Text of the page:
But in the case of Buddhism, historically speaking, even though we have that particular episode in the Pali canon, and though there are other references to beauty, even to a hierarchy of beauty, in the Buddhist scriptures, historically speaking Buddhists didn't develop this particular approach to the spiritual life. It's as though later Buddhists in the East didn't take that particular teaching of the Buddha's to heart, didn't develop it. Sometimes I wonder whether it might not be developed in the West among Western Buddhists. Because the Buddha's teachings after all are vast, oceanic, and not all those teachings have yet by any means received their full development - not in the East. And perhaps some of those teachings remain to be developed in the West. It's not that Eastern Buddhists did not, and do not, appreciate beauty. After all, they produced an enormous quantity of very fine, very great art. But they didn't recognize, it seems, that the appreciation of higher and ever higher levels of beauty can constitute a kind of spiritual path.

But be that as it may, we see that in Buddhism there are many different hierarchies. There's the cosmic hierarchy. There's the hierarchy of beings within the cosmos - the hierarchies of happiness and of power and the hierarchy of beauty, and so on. But above all in Buddhism there is the spiritual hierarchy. That is to say, in Buddhismm there is a system of person and/or states ranged according to their respective positions or degrees on the scale of - for want of a better term - spirit. And this system, this hierarchy, embraces both the conditioned and the unconditioned, both the mundane and the transcendental. Let me give you an example of this kind of hierarchy, this spiritual hierarchy - an example from Buddhist tradition. Don't try, so to speak, to memorise it; just get the feeling of a hierarchy.

In this example there are eight positions or degrees - that is to say positions or degrees on the scale of spirit. Some of you may have encountered these eight in the course of your reading. First of all, there's the prthjana or worldling, the person who is overpowered by greed, hatred and delusion, and has no higher spiritual ideals in his or her life. Then comes next, higher, the Stream-entrant - that is to say, the person who has broken the first three out of the ten fetters binding to mundane existence, who has entered the stream leading eventually to Nirvana. Such a person, we are told, will not be reborn in this world more than seven times. Then there's the once-returner, who's broken more fetters, and who will be reborn in this world more than once.

Then there's the non-returner, who doesn't come back to this world at all, but who gains full Enlightenment from a higher heavenly state. Then there's the Arhant, who's realized Nirvana, having destroyed all the fetters, and who's not reborn in any sphere again. And then sixthly there's the Pratyekabuddha. The Pratyekabuddha has no teacher, has no disciple, but is fully Enlightened. And seventhly the Bodhisattva, one who dedicates himself to full Enlightenment for the sake of all sentient beings. And eighthly and lastly the perfect Buddha.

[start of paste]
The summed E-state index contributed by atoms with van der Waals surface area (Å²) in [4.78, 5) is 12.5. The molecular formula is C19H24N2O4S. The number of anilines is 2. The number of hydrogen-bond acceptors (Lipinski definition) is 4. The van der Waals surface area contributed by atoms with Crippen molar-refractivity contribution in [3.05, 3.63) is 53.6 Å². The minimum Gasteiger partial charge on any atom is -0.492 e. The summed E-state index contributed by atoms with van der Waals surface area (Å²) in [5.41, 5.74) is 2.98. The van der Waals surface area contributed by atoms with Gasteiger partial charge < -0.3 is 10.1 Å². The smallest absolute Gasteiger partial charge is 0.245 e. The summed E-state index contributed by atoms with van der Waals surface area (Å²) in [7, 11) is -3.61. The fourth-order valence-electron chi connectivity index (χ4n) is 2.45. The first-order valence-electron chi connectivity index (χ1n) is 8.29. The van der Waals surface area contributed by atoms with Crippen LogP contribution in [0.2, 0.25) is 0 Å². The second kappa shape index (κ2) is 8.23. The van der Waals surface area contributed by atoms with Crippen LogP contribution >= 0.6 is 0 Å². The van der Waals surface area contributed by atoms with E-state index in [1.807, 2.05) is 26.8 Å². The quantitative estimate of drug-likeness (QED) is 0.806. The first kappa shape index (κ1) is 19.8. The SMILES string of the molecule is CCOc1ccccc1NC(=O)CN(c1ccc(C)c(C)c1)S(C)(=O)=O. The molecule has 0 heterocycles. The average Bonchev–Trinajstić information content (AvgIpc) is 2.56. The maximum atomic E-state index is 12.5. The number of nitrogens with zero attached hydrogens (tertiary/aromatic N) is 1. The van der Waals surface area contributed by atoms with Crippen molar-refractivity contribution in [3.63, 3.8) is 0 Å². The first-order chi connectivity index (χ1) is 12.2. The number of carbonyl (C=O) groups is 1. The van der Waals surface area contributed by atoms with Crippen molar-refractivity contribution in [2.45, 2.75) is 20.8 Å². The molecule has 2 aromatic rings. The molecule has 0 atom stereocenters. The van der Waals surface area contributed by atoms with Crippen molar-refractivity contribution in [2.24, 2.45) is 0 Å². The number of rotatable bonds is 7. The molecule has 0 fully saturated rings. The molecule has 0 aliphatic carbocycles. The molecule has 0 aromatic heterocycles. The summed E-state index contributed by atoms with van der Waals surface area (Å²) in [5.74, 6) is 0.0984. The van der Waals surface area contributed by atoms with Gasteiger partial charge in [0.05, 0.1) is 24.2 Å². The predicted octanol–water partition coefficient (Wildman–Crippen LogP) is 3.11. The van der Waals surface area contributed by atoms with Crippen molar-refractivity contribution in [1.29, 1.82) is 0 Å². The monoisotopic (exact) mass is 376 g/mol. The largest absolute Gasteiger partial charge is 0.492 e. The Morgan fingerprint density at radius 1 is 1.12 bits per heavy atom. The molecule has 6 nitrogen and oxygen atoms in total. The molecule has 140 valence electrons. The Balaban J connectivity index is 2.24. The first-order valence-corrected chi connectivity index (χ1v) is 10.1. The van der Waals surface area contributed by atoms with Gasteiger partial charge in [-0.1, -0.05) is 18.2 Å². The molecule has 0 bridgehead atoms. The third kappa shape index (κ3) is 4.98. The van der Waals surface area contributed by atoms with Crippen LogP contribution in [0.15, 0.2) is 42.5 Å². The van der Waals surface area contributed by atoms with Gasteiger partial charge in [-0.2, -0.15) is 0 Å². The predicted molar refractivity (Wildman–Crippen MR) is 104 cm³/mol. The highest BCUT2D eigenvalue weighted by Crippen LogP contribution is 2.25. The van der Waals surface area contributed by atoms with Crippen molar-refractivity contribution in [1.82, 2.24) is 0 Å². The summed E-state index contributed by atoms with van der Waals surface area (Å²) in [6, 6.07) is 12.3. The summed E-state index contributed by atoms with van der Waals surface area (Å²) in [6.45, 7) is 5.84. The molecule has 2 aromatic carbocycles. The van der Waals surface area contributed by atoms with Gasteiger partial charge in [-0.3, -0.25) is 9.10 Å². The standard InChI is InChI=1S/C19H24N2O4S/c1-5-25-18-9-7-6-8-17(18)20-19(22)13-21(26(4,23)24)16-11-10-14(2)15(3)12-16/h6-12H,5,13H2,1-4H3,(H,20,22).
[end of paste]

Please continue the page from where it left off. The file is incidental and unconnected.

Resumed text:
I'm not going to give any further explanation of these terms. Some of them will be familiar to you anyway. I just want you to get the general idea of a spiritual hierarchy. Prthjana, Stream-entrant, once-returner, non-returner, Arhant, Pratyekabuddha, Bodhisattva, perfect Buddha. The great line of division here, of course, is that between the first and the second positions or degrees - that is to say between the prthjana or worldling and the Stream-entrant. The best, the most, from a spiritual point of view, that the prthjana or worldling is able to achieve is what we call in the FWBO effective Going for Refuge. That's the highest attainment, the highest achievement, of the person who is still effectively dominated by greed, hatred and delusion. The Stream-entrant achieves real Going for Refuge as we call it. The former is still mundane, whereas the latter is transcendental.

Now, corresponding to this spiritual hierarchy of persons there is a hierarchy of awarenesses or knowledges, using these words in the widest and loosest sense. In Buddhism there are a number of hierarchies of this kind - that is to say, hierarchies of awareness or knowledge. They all represent applications of the same basic principle, the principle of spiritual hierarchy, to the field of awareness or knowledge. Let me give you a few examples of these.

First of all, there's the hierarchy of what is known as the five eyes. The five eyes are the five dimensions of vision, partly physical, partly spiritual. First of all there's the fleshly eye - that is to say, the ordinary eye with which visible objects are seen. And its range is very limited.

Secondly there's the heavenly eye or divine eye. This perceives the decease and rebirth of beings in all the six realms, without meeting any obstacles, and remaining unimpeded by mountains, walls and forests. This corresponds roughly to what nowadays we usually call clairvoyance. And thirdly there's the wisdom eye. This eye cognizes the true characteristics of the various dharmas - that is to say dharmas with a small d, in the sense of ultimate elements of existence. Fourthly there's the Dharma eye. This eye is capable of knowing, with regard to individual people, by which expedient, which teaching, they can be made to find the path to liberation. And fifthly and lastly there's ...